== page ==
A compliant job description not only helps your organization with compliance, it can also provide pay transparency, reassure candidates, and improve your recruiting efforts. It widens your candidate pool to include all qualified applicants, regardless of race, gender, nationality, demographics, sexual orientation, or background.
To show you what we mean, here’s the story of one (fictional) company’s experience writing a compliant job description. It’s a simplified example, but it’s grounded in actual law.
WidgetWidget’s un-compliant job description
WidgetWidget is a mid-sized company in an enviable position. They need to hire a customer service manager to keep up with the ever-increasing demand for the company’s products. WidgetWidget makes…you guessed it……thermonuclear reactors. Just kidding, they make widgets.
The fictional WidgetWidget is a great place to work, by all accounts. They take care of their employees, believe in equality, and are committed to complying with labor and employment laws in the U.S., where they are based. In fact, they work hard to maintain a supportive, welcoming workplace for employees of all stripes. However, they’re having trouble filling positions at the moment.
This is their second attempt to hire a customer service manager. The first round was a dud, yielding a single phone interview and no hires. Disappointed, WidgetWidget’s recruiting team thought they’d underestimated how tight the job market in their area had become for employers.
True, it was definitely a job seeker’s market, but that wasn’t the only factor. They didn’t realize it at the time, but they’d inadvertently deterred some qualified job seekers from applying. After taking another look at their job description, they saw that they hadn’t conveyed their inclusiveness well enough. They made a few tweaks to the job description and reposted it, with much better (fictional) results.
ADA-compliant job description?
If a worker has a disability but can still do a job, don’t they deserve a fair shot at getting that job? The Americans with Disabilities Act (ADA) says they do.
When (fictional) job seeker Alan read WidgetWidget’s initial listing, he liked what he saw and felt he was qualified to do the job. But he didn’t apply.
Alan is hard of hearing. He does fine in one-on-one conversations in person or over the phone, but he struggles in spaces with lots of background noise. WidgetWidget’s initial job description mentioned “a friendly, bustling work environment.” Alan cast his mind back to one of his previous jobs that was like that and decided to take a pass.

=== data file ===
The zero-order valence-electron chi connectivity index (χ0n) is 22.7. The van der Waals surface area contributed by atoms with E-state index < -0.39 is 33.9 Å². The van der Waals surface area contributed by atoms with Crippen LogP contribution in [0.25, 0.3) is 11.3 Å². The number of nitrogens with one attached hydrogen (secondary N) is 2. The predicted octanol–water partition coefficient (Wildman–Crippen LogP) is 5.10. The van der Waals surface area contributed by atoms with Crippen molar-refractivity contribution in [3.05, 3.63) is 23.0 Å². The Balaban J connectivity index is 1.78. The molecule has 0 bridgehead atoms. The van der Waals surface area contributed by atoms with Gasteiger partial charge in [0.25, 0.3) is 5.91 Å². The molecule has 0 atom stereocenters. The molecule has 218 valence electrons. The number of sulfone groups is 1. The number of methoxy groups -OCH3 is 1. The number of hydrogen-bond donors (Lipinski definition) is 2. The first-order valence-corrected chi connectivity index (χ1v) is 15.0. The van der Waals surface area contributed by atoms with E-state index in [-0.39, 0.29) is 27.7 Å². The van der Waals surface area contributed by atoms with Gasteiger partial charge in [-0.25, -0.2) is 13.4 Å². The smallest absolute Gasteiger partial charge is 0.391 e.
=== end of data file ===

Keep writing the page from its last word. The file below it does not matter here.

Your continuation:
Fast-forward a few weeks. Alan comes across WidgetWidget’s second (revised) listing for the customer service manager position. He immediately sees a change to the wording, which now reads “a friendly yet quiet work environment.” In his mind, the job went from a hard no to a hard yes with just that one change.
Guess what? Alan applies.
Does it matter how old someone is if they can do the job? The Age Discrimination in Employment Act (ADEA) establishes that it doesn’t matter.
As (fictional) job seeker Bebe was reading WidgetWidget’s first job description, she could tell she was qualified. But she had some concerns.
Bebe is 60 years old, just a few years away from “traditional retirement age” (in quotes because people aren’t retiring like they used to). She has no plans to retire, but she’s conscious of her age and worries about employers favoring younger candidates. What stood out to her in WidgetWidget’s first job description was the request for a candidate with “high energy levels.” In her mind, that signaled a preference for someone younger. She didn’t apply.
A few weeks later, she reads WidgetWidget’s second job description, which makes no mention of candidate energy levels. Instead, it simply lays out what the role’s workload is. Reading it, Bebe thinks it’s a reasonable amount of work for her.
And you know what? She applies.
This one should go without saying, but we (unfortunately) still need to say it. It’s not okay to discriminate against a candidate based on race, color, national origin, gender, sexual orientation, or religion. And the Civil Rights Act (CRA) enshrines that idea in law.
When (fictional) job seeker Chesa perused WidgetWidget’s initial job description, she felt qualified and interested. But she also felt uneasy, so she didn’t apply.
Chesa is of Filipino descent with dual American-Phillipine citizenship. Bilingual, bicultural, she is keenly aware of the potential for discrimination against her because of her heritage and accent. WidgetWidget’s initial job description lacked a diversity statement while including a requirement for “excellent communication skills.” No diversity statement is a red flag for Chesa. Meanwhile, a communication requirement made her worry about her accent. She didn’t apply.
Fast-forward again. Chesa is skimming WidgetWidget’s new job posting, and she sees a diversity statement that wasn’t there before. She also notices that the communication requirement is gone. She likes the job, and she decides to give WidgetWidget the benefit of the doubt.
You guessed it. She applies.
WidgetWidget’s new job description
While WidgetWidget, Alan, Bebe, and Chesa are made-up, the ADA, ADEA, and CRA are not. It’s also worth mentioning that candidates don’t often give job descriptions a second look, which means you’re better off getting it right the first time.
WidgetWidget started with an un-compliant job description that didn’t result in a hire. But after a few simple changes, WidgetWidget’s job description was compliant and attracting the diverse and qualified applicants they’d hoped for.